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Rouse Hill Estate
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Rouse Hill Estate
The buildings and gardens of Rouse Hill Estate provide a unique testament to the lives of six generations of the co-related Rouse and Terry families who lived there from 1813 until the late twentieth century. It is a story of endeavour, extravagant lifestyles, bankruptcy, family conflict, and even murder.
Rouse Hill is located approximately 40 kilometres northwest of the Sydney central business district in the shire of Baulkham Hills. The Dharug were the original inhabitants of this open woodland area of grey box, forest red gum, and ironbark, all watered by a freshwater stream full of shellfish.
Vinegar Hill becomes Rouse Hill
This region achieved notoriety and its name in March 1804 when an uprising of escaped Irish convicts was brutally suppressed by government troops. The event was known as the Battle of Vinegar Hill after a similar clash in Ireland in 1798.
The name was changed to Rouse Hill when a grant of 450 acres (182 hectares), later extended to 1,200 acres (486 hectares), was given to Richard Rouse in October 1816. Rouse and his wife Elizabeth, née Adams, arrived in Sydney as free settlers in 1801 and he rose to become Superintendent of Public Works at Parramatta. He sited his two-storey solid Georgian house on a prominent ridge overlooking the Windsor Road as he extended his pastoral and agricultural holdings in inland New South Wales.
A privileged life
When Richard Rouse died in 1852, the house and extensive holdings passed to his second son Edwin Rouse and Edwin's wife Hannah (née Hipkins), who had been managing the family property at Guntawang, west of the mountains. They updated the house with fashionable Louis Revival furniture, adding a canopied verandah, a two-storeyed service wing, and marble chimney pieces. Their son Edwin Stephen Rouse was 12 when he inherited the property. He married heiress Bessie Buchanan and they refurbished the house in Art Decoration style, laid out a pleasure garden, and, in 1876, commissioned architect John Horbury Hunt to build brick stables. Two daughters were born – Nina in 1875 and Kathleen in 1878 – and the family enjoyed the privileged life of the squattocracy with house parties, picnic races, and the Sydney season, until the economic depression of the 1890s threatened their lifestyle.
Bankruptcy, murder and family discord
In 1895, Nina Rouse married wealthy George Terry of nearby Box Hill House, where they brought up six sons. When they returned to Rouse Hill after Bessie's death in 1924, they had squandered their joint fortunes and were bankrupt. Nina's sister Kathleen resented her spendthrift brother-in-law and intended to sell Rouse Hill, but was shocked to learn in 1931 that she was not the sole heir. She followed a Latvian lover to Manchuria and was murdered in mysterious circumstances in Harbin in 1932, after excluding her sister and nephews from her will.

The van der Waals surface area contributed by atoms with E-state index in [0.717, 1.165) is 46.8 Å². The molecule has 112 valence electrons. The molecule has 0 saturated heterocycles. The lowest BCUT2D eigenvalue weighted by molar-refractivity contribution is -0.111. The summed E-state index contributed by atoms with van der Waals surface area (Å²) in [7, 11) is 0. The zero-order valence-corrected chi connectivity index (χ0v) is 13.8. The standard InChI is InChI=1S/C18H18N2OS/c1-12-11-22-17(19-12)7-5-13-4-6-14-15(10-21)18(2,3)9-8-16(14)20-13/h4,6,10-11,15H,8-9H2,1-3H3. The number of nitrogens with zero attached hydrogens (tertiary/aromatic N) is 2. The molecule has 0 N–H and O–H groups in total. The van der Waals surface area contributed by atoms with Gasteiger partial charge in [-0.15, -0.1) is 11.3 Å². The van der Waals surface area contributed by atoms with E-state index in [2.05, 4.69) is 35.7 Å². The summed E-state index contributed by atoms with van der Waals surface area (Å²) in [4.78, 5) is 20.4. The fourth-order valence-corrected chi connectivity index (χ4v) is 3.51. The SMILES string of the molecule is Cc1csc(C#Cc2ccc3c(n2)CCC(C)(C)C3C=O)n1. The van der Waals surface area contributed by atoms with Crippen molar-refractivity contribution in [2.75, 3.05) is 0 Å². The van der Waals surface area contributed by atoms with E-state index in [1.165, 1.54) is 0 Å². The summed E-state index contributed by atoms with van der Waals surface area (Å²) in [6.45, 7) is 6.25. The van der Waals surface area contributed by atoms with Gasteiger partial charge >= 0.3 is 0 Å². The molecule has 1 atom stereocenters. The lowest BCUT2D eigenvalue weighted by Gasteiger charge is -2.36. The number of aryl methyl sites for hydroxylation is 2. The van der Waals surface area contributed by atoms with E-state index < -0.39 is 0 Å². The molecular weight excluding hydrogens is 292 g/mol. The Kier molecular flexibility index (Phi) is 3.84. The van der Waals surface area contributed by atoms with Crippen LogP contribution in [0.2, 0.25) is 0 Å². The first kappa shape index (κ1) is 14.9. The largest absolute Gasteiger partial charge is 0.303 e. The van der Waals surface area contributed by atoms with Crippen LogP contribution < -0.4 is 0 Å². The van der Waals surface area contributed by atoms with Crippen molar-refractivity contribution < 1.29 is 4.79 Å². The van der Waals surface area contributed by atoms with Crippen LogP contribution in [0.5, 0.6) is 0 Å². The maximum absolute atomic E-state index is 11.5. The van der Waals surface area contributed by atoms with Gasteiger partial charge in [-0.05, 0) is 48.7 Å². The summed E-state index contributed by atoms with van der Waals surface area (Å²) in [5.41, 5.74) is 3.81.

Until her death at 93 in 1968, Nina Terry lived on at Rouse Hill. Further family discord led to her replacement as sole trustee in 1955 by three of her sons. Subdivision began in 1951 and the property was reduced to 106 acres by 1968. Only 20 acres (13 hectares) of the homestead block remained when her sons Gerald and Roderick Terry became tenants-in-common in 1969, and even this was reduced to 8.15 hectares in a 1974 subdivision.
Gerald Terry, Roderick Terry, Roderick's daughter Miriam and her husband Ian Hamilton occupied the house as co-tenants until Roderick's death in 1980. Foreseeing problems with 'multiple ownership', Gerald persuaded the New South Wales government to resume the property in March 1978. The Hamiltons appealed against their eviction in 1983 but left their half share of the contents in situ.
A unique house museum
In 1986, the real estate and the government's half share of the collection (acquired from Gerald Terry) were transferred to the Historic Houses Trust of New South Wales. The Hamiltons' collection was leased from 1987 and purchased in 1994. The family link was finally broken in 1993 when Gerald Terry moved to an aged care facility, where he died on 10 February 1999.
Under the management of the Historic Houses Trust of New South Wales, detailed conservation work on the 22-room sandstone house and its contents, service wing, reconstructed summer house, woolshed, outbuildings and farm machinery was undertaken, and the priceless collection of domestic technology and nineteenth-century material culture was catalogued.
In 1999, Rouse Hill House and Farm on Guntawang Road was opened to the public, although its fragile nature means access is limited to small guided tours. The garden and orchard laid out by Richard Rouse may be Australia's oldest surviving colonial garden. The property is unique for its survival, despite several threats, as a largely intact estate with an unbroken chain of occupancy in a district undergoing rapid urbanisation.
James Broadbent, Rouse Hill Estate, Historic Houses Trust of New South Wales, Sydney, 1999
Alan Croker, 'Filling in the blanks: the role of new work in interpretation', Historic Environment, vol 18, no 3, 2005, pp 43–47
VLV Haigh, 'Richard Rouse of Rouse Hill, An Early Pioneer', Journal of the Royal Australian Historical Society, vol 12, 1927, p 353
Historic Houses Trust of New South Wales, Unique Locations, the trust, Sydney, 2001
Caroline Rouse Thornton, Rouse Hill Estate: Richard Rouse of Rouse Hill 1774–1852, Historic House Trust, Sydney, 2004
Caroline Rouse Thornton, Rouse Hill Estate: Gerald Terry of Rouse Hill House 1904–1999, Historic Houses Trust of New South Wales, Sydney, 2000